Thursday, 26 July 2007

It's the Sparrows

Richard here with a post-show update.

We’ve just had our usual production meeting, which took all of ten minutes. I’ll be honest: it didn’t go too well. The producers turned down my request to launch a new series of Richard&Judy campaigns in favour of continuing our features on education. Judy backed them up, which really wasn’t fair, but to her credit, she did suggest that I use my blog to promote issues I feel particularly strongly about.

That's what I'm going to do now and I’m so glad to have the chance to talk about something that has been worrying for years. I’m talking about house sparrows and cretistic mange. For years, successive governments have ignored the dangers hiding beneath our ridge tiles and in our gutters. House sparrows have never been given their proper inoculations yet they carry many diseases harmful to us humans, including endrinatic mumps, prehectorintic flu, green fungulitus, and the truely terrible cretistic mange that we haven’t seen in this country since the late 1950s. It gets worse. In the winter months, these same sparrows fly to African countries where they are at the mercy of terrorist groups that could easily train the sparrows to carry diseases back into this country.

So, if you care about the country’s health, you’ll display my campaign banner in your workplace, your blog, or distribute it around your neighbourhood and to friends. Remember, it only costs a five pounds to inoculate a single sparrow for life. You might not think it worth your money but I ask you not to look on a sparrow as a weak and harmless bird but as a biological bomb shaped like a small dove.

I’ll leave you with a little know fact about sparrows.

Sparrows are the only visitor to British gardens that can be trained to talk like a parrot. Closely related the psittaciformes family that includes parrots and macaws, sparrows were often taken on long sea voyages in the 18th and then released to fly back home where they would sing the news around the nation’s gardens and shires. Sparrows can also tolerate high levels of pain and have been known to gang together to kill squirrels.

7 comments:

Lizzie said...

Heavens! Should I be worried Richard? We have hedgeloads of sparrows nesting in the eaves (as well as the hedges & god knows where else for all I know.) It's bad enough to know there are bats above our heads (sometimes dropping in to say 'hello' unexpectedly) but I don't think I can afford a fiver each for all our lot.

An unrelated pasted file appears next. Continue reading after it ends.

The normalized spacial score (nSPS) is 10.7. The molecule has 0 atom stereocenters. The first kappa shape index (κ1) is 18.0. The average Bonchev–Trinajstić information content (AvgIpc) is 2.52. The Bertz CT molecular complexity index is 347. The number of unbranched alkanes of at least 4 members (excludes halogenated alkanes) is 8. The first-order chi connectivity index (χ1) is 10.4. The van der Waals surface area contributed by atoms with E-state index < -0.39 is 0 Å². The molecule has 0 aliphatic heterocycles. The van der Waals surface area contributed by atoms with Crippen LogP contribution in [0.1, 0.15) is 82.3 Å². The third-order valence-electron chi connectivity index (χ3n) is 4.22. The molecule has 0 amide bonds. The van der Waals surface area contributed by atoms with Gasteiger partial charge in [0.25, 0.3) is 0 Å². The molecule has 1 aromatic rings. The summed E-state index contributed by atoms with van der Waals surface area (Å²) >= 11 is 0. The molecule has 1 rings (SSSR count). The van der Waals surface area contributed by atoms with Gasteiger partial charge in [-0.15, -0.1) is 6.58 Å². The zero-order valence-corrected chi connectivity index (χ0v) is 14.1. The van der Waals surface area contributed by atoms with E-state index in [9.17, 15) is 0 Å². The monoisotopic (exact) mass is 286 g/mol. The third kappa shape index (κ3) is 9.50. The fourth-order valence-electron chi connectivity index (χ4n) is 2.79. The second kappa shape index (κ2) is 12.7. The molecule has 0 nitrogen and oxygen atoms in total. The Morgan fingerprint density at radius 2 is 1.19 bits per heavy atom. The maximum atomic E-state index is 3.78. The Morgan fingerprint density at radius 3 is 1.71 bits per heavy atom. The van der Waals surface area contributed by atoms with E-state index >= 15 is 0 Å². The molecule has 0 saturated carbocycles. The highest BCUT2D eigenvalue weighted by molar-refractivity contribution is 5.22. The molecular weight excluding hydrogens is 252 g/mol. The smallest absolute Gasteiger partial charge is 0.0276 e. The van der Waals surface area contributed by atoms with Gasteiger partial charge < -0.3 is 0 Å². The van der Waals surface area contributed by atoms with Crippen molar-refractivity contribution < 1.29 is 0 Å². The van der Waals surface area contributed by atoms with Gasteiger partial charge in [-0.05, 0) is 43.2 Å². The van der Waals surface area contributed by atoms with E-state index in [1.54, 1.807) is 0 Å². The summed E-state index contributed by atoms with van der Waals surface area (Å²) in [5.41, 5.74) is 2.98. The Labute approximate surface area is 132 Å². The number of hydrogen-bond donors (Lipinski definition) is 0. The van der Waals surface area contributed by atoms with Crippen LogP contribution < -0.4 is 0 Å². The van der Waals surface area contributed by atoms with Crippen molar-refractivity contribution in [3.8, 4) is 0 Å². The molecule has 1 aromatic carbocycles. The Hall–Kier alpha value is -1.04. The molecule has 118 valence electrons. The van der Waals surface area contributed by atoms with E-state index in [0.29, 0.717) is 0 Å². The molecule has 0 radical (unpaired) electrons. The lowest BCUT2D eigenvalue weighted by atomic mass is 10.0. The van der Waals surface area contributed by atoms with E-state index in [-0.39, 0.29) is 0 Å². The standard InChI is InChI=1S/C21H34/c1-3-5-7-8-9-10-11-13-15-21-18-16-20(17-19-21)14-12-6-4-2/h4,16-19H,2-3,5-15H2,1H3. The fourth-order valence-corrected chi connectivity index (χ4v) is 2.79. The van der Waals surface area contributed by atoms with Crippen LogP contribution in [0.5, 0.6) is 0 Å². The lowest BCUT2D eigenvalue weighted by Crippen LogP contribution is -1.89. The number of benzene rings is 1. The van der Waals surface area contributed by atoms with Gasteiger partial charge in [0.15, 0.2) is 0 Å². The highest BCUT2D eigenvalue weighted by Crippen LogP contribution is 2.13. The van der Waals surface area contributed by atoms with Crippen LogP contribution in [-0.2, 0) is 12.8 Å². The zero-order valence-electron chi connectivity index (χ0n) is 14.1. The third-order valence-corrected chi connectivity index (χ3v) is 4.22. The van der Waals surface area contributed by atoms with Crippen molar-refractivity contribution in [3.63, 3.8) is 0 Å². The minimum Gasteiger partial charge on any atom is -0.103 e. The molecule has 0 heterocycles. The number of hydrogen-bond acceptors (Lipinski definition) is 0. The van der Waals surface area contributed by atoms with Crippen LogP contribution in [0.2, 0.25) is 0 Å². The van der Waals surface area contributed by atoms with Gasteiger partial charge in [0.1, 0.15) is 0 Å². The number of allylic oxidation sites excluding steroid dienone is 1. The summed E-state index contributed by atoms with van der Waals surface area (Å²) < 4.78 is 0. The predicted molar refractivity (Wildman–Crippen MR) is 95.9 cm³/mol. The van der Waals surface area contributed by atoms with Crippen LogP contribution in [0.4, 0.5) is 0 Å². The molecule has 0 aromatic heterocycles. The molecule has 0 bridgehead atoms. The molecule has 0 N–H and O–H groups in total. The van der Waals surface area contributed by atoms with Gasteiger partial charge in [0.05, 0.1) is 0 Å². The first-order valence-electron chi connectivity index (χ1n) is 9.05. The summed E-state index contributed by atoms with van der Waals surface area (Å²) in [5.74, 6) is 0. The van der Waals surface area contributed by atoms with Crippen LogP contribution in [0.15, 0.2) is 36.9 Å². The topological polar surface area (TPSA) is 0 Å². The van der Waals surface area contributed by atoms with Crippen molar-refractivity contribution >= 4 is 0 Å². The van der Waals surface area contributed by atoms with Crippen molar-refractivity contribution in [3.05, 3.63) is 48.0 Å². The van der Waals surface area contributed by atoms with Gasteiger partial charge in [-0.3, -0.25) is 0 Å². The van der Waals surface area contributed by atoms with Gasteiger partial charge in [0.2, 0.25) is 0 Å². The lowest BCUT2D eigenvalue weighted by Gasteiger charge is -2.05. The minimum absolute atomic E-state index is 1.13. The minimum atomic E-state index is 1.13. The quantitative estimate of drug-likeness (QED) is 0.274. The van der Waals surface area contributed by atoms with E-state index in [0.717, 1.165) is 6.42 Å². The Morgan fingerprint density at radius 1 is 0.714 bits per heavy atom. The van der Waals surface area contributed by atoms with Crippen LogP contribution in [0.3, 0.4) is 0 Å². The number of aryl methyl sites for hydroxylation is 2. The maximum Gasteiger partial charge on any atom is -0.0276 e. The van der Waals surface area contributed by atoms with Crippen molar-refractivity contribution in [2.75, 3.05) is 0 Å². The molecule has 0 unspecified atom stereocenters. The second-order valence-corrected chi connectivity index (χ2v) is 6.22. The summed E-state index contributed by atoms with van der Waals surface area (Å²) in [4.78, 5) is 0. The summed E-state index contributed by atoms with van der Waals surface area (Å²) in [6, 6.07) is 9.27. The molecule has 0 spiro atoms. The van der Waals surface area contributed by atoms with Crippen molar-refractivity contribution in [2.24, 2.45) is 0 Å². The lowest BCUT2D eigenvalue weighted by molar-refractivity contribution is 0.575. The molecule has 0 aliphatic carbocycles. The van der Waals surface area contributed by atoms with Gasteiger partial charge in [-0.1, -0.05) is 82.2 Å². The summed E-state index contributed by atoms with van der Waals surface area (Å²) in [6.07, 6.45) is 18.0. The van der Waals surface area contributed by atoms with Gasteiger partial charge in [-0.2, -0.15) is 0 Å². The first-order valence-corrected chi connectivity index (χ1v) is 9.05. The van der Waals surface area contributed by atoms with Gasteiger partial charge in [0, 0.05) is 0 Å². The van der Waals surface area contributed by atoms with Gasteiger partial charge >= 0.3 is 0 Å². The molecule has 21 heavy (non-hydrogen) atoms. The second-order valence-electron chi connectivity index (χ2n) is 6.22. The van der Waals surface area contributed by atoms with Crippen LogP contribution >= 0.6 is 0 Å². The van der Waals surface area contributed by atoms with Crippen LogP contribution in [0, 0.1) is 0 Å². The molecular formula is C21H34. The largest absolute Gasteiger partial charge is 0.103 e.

I suppose there must be professional catchers, then? How much would they cost, d'you think?

Yours, Lizzie, (Worried, Marches)

Swearing Mother said...

Richard, I was gutted to hear of the plight of our most loved species of birds.

I am offering my services: You catch them and I'll innoculate them.

We'll split the fiver 50-50.

Richard Madeley said...

Lizzie, the whole thing shouldn't take more than one and half billion out of the coffers. I think the government should take the lead but if they're not going to take this threat seriously, I think it's down to us. I hope I'll soon be able to announce that The Richard&Judy Sparrow Innoculation Club will be starting in the Autumn.

Swearing Mother, that's the general plan for the club. If we can all do our part, we'll save this country. Glad you're with me. Now, who's next?

@themill said...

I trust the mummy sparrows will have to sign a disclaimer before the innoculation of their little feathered babies?

Richard Madeley said...

@themill,

I'm beginning to think you're all pulling my leg. Sparrows can't hold pens so they can't sign disclaimers. Besides, the way I see it, this will have to be a compulsory program of inoculation for our fine feathered friends otherwise we shouldn't let them into the country.

Miss Understood said...

Hello Richard! Welcome to the wonderful world of blogging.

Apparently:

In the 1950s, the UK house sparrow population was estimated at 9.5 million. They increased to 12 million by the early 1970s, then declined. The population crashed during the 1990s. Over 25 years the population has declined by 62%. Because of this decline in numbers, the house sparrow is now red listed as a species of high conservation concern..

...which means that perhaps we don't have to be so worried after all? Give it a few years and they'll be as dead as dodos.

(But to be on the safe side, where do I send my fiver?)

Flowerpot said...

A bewildering amount of information - do we risk our hard earned fivers and donate them to you, Richard, or take a chance? Or perhaps we could set up courses in Sparrow Catching at university. More lucrative than Media Studies? (Miaow)